Sine Die, FAFSA Update, Meet Chair Ormsby, & More! 

Dear Students and Parents, 

Last Thursday marked the last day of the 2024 legislative session. This year, we’ve passed 373 bills, with 236 receiving unanimous votes, and 297 bills passed with bipartisan support at 80% support or greater. A full update of our cumulative work will be coming to your mailboxes soon!

Rep. Slatter with colleagues celebrating the adjournment of the 2024 session. March 7, 2024 

As Chair of the House Postsecondary Education and Workforce (PEW) Committee,  I wanted to provide an important update after hearing concerns from parents and students regarding the delays impacting the processing of Free Application for Federal Student Aid (FAFSA). 

What is FAFSA and why the delay?  

Put simply, it is an application form for federal grants, work-study funds, and loans that represents a crucial first step toward an affordable degree or credential, especially for students from low-and middle-income families. Unfortunately, this year’s implementation of a simplified FAFSA form encountered unforeseen delays in transmitting student data to institutions for financial aid packaging.  

FAFSA Delay Response and Support 

On February 21st, the PEW Committee held a work session updating the legislature on the revised FAFSA process and to identify steps to support Washingtonians in accessing a postsecondary education. 

To hear more about the work being done to address this issue from the Council of Presidents and State Board for Community and Technical Colleges, please listen to our recent work-session or click the image above.  

Timeline and Impact of Delay 

  • December 30th, 2023: The Department of Education soft launched a revised FAFSA form.  
  • January 2024: The Department of Education identified an inflation error resulting in at least a six-week delay in student data transfer and impacting an estimated $1.8 billion in student aid. 
  • Late March – April 2024: Expected delays to this timeframe in the packaging of student aid by Washington’s higher education institutions, which typically begin financial aid processing in November. 

The Bottom Line 

June 1, 2024: To ensure informed decision-making for students, Washington’s public four-year institutions have extended their enrollment decision deadline to June 1st.  This provides students with additional time to consider financial aid offers before committing to a university. Institutions are also actively conducting outreach to impacted students and exploring solutions to address processing delays, including potentially increasing their financial aid workforce. For more information, click here for a comprehensive update and resources from the U.S. Department of Education. 

Understanding Budgets with Chair Ormsby 

Being a House Representative is akin to being part of a diverse team united by a common goal: serving the people. Last week, I had the privilege of engaging in a candid conversation with Rep. Timm Ormsby, Chair of the Appropriations Committee, which is responsible for the states’ Biennial and Supplemental Operating budget.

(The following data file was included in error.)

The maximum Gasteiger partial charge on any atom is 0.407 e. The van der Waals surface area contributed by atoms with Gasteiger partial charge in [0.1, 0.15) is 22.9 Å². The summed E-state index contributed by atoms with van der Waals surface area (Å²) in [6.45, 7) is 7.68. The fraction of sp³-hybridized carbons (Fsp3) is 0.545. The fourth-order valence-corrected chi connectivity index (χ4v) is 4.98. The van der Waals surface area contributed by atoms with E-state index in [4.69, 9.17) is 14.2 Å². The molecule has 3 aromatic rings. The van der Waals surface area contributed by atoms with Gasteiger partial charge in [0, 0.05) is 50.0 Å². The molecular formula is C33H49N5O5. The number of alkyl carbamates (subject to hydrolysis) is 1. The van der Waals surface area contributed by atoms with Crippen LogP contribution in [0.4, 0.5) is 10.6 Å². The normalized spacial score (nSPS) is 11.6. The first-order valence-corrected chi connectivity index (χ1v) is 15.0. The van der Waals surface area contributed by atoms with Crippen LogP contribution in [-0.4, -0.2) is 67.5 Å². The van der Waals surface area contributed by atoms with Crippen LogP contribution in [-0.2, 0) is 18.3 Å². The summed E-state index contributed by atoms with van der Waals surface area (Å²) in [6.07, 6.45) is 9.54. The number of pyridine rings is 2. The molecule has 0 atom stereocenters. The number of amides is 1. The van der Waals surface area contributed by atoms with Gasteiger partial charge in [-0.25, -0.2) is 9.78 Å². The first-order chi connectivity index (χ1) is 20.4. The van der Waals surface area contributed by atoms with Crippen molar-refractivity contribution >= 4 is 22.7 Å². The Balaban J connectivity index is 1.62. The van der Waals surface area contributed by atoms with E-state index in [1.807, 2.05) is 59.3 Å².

This year’s Supplemental Operating Budget includes many priorities for the 48th legislative district. Meaningful investments include $335 million for K-12 education, $25 million for behavioral health, $215 million for fentanyl and opioid response, $444 million for public health, $135 million for higher education, $230 million for housing, and $335 million in climate, clean energy, and natural resources.   

The Supplemental Operating Budget exists alongside two other important budgets: the Capital/Construction and Transportation budgets. This year, the Supplemental Capital/Construction Budget represents a spending plan to improve infrastructure and public facilities across the state including schools, mental health services, and affordable housing. To see what projects received funding in the 48th legislative district, visit the state’s fiscal website and select the 48th LD as your district. 

The Supplemental Transportation Budget also tackles infrastructure needs by focusing on ferry upgrades, maintaining aging infrastructure such as bridges, improving road safety, repairing fish passage barriers, and funding electrification of multi-modal transit systems. To view transportation projects in the 48th legislative district, visit the fiscal website for the transportation budget and select the 48th LD as your district. In my upcoming newsletter, I look forward to providing more detail on funding in all three budgets! 

To better understand the budget process, please join me in visiting with Chair Ormsby to learn about his motivations for public service and his approach to budgeting. 

Reproductive Care Protections 

Washington continues to lead the charge in safeguarding reproductive rights and maintaining access to healthcare. Last year, we passed a first in the nation law, House Bill 1155, which was reported on by the Associated Press recently. The law pioneer’s stronger data protections for Washingtonians. 

Additionally, we passed legislation such as House Bills 1954 and 2115 to protect healthcare providers who are providing healthcare for their patients.  We also funded resources for menstrual products for construction workers through House Bill 2226 and funded vending machines with emergency contraception on college campuses. Together, these and other efforts reinforce our commitment to reduce barriers to reproductive care, reducing healthcare costs, and ensuring people have access to care when and where they need it. 

Please stay tuned for further details on the budgets and bills passed this session, in upcoming communications. Thank you for reading this newsletter, for your engagement with my office, and for all you do.  

In Service, 

State Representative Vandana Slatter